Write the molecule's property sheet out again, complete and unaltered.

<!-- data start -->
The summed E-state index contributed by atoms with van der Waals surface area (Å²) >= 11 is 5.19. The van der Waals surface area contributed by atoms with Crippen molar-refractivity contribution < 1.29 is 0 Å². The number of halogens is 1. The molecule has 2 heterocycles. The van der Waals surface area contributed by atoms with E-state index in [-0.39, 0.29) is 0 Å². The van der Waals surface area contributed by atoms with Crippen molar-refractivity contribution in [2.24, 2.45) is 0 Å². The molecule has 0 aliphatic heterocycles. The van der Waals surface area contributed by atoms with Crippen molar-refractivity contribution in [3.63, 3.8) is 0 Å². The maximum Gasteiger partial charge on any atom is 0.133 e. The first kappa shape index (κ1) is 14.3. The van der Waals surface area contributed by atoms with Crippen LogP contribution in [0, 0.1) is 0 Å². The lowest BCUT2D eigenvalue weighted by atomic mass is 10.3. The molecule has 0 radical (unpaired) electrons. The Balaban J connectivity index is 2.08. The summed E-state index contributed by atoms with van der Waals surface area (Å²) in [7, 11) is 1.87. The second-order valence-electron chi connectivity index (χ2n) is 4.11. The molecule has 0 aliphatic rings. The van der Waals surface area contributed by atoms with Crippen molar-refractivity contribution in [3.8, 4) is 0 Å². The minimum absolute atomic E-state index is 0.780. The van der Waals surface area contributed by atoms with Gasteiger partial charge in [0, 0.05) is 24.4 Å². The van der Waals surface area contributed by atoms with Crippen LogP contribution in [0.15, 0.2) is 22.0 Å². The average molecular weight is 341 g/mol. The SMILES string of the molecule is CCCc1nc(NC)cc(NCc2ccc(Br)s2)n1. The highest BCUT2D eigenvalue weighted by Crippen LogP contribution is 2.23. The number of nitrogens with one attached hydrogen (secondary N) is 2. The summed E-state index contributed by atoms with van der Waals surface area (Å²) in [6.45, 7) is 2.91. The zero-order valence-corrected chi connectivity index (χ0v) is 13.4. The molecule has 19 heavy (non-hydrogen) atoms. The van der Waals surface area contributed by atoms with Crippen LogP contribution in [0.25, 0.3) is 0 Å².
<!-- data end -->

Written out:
The summed E-state index contributed by atoms with van der Waals surface area (Å²) >= 11 is 5.19. The van der Waals surface area contributed by atoms with Crippen molar-refractivity contribution < 1.29 is 0 Å². The number of halogens is 1. The molecule has 2 heterocycles. The van der Waals surface area contributed by atoms with E-state index in [-0.39, 0.29) is 0 Å². The van der Waals surface area contributed by atoms with Crippen molar-refractivity contribution in [2.24, 2.45) is 0 Å². The molecule has 0 aliphatic heterocycles. The van der Waals surface area contributed by atoms with Crippen molar-refractivity contribution in [3.63, 3.8) is 0 Å². The maximum Gasteiger partial charge on any atom is 0.133 e. The first kappa shape index (κ1) is 14.3. The van der Waals surface area contributed by atoms with Crippen LogP contribution in [0, 0.1) is 0 Å². The lowest BCUT2D eigenvalue weighted by atomic mass is 10.3. The molecule has 0 radical (unpaired) electrons. The Balaban J connectivity index is 2.08. The summed E-state index contributed by atoms with van der Waals surface area (Å²) in [7, 11) is 1.87. The second-order valence-electron chi connectivity index (χ2n) is 4.11. The molecule has 0 aliphatic rings. The van der Waals surface area contributed by atoms with Crippen molar-refractivity contribution in [3.8, 4) is 0 Å². The minimum absolute atomic E-state index is 0.780. The van der Waals surface area contributed by atoms with Gasteiger partial charge in [0, 0.05) is 24.4 Å². The van der Waals surface area contributed by atoms with Crippen LogP contribution in [0.15, 0.2) is 22.0 Å². The average molecular weight is 341 g/mol. The SMILES string of the molecule is CCCc1nc(NC)cc(NCc2ccc(Br)s2)n1. The highest BCUT2D eigenvalue weighted by Crippen LogP contribution is 2.23. The number of nitrogens with one attached hydrogen (secondary N) is 2. The summed E-state index contributed by atoms with van der Waals surface area (Å²) in [6.45, 7) is 2.91. The zero-order valence-corrected chi connectivity index (χ0v) is 13.4. The molecule has 19 heavy (non-hydrogen) atoms. The van der Waals surface area contributed by atoms with Crippen LogP contribution in [0.25, 0.3) is 0 Å².